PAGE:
A cave's rare beauty held a cavernous secret hidden underground.
Until 1986, Lechuguilla Cave was just a dead-end historical site used briefly for bat guano mining and intermittently visited by enthusiastic cavers. In the 1950’s however, light was shed on this landmark’s true potential when cavers realized they could hear wind from underneath the cave floor, and concluded that beneath the rubble was a series of passages.
In 1984, a group of Colorado cavers were granted permission by the National Park Service to begin digging. Two years later in May of 1986, large walking passages were uncovered.
A total of 120 miles of passages have since been discovered, and explorers have pushed the depth of the cave to 1,604 feet, making Lechuguilla the deepest limestone cave in the country, the fifth longest cave in the world, and third longest in the United States. The unexplored passages and novel beauty attract cavers from all over the world. The cave’s entrance is adorned with large amounts of gypsum and lemon-yellow sulfur deposits. The wide variety of rare speleothems of Lechuguilla Cave surpasses its sister, Carlsbad Cavern, though Carlsbad’s Big Room is still the largest room between the two caves.
Scientists have five separate geological formations to explore in this Guadaplupe Mountain cave. Studies show that the speleogenesis, or cave formation, came from sulfuric acid dissolution. The sulfuric acid is presumably derived from hydrogen sulfide which migrated from nearby oil deposits, thus it appears that the cave was formed from the bottom up, in contrast to the top-down carbonic acid dissolution mechanism of cave formation.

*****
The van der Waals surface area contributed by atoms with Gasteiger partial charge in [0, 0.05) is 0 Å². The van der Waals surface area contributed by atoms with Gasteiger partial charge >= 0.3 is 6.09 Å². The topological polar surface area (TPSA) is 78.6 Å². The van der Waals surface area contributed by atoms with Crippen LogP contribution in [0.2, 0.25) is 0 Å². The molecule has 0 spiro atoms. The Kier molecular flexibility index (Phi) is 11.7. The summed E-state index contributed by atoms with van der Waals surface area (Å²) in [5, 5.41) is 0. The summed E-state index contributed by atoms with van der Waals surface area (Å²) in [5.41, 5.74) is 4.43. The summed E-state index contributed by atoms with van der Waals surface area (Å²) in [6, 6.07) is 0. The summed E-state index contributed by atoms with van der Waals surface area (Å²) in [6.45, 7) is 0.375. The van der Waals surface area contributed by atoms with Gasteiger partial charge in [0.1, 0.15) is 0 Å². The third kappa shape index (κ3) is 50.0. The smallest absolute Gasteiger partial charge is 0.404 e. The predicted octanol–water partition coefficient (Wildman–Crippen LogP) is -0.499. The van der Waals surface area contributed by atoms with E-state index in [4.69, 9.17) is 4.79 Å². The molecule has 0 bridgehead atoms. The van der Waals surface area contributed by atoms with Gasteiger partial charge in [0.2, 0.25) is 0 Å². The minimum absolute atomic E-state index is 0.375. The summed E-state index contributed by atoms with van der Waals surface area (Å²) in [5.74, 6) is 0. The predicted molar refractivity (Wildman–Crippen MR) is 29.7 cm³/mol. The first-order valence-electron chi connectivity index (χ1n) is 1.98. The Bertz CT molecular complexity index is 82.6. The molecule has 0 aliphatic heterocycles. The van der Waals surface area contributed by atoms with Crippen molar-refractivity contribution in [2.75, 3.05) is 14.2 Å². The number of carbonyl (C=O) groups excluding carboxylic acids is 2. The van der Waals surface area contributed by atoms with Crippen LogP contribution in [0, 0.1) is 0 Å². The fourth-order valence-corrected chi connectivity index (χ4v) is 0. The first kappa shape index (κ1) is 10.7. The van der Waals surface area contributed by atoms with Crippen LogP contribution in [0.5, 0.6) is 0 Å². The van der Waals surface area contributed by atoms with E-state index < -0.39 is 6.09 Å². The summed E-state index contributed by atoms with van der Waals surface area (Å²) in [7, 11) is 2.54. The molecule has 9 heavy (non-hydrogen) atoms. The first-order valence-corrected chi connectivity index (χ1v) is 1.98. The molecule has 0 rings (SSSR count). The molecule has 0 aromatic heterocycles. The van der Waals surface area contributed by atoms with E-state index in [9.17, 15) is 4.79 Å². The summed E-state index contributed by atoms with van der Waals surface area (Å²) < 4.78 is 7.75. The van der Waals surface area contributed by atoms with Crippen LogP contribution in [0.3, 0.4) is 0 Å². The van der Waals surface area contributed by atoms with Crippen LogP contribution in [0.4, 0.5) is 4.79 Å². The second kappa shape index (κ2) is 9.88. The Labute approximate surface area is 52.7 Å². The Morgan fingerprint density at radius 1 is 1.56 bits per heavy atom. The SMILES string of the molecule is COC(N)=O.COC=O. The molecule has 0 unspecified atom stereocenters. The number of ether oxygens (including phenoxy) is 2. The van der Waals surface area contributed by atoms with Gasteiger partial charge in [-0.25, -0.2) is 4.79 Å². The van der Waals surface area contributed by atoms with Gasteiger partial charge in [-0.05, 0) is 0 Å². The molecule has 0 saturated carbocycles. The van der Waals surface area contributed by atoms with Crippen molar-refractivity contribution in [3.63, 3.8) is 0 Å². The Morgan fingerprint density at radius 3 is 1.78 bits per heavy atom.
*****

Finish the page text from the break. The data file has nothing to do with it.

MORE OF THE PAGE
Other discoveries include the rare chemolithoautotrophic bacteria, which are believed to feed on sulfur, iron, and manganese minerals and assist in determining the cave’s massive size and variety of speleothems, and the “extremophile” microbes that may have medicinal qualities used for human benefit.
BBC’s Planet Earth showcased Lechuguilla Cave’s Chandelier Ballroom in its “Caves” episode. It took them two years to get permission to film in the cave, and it’s unlikely another film crew will be allowed to enter anytime in the near future. At this time, only approved scientific researchers and survey and exploration teams have access to the cave.
Know Before You Go
Access to the cave is limited to approved scientific researchers, survey and exploration teams, and NPS management-related trips.
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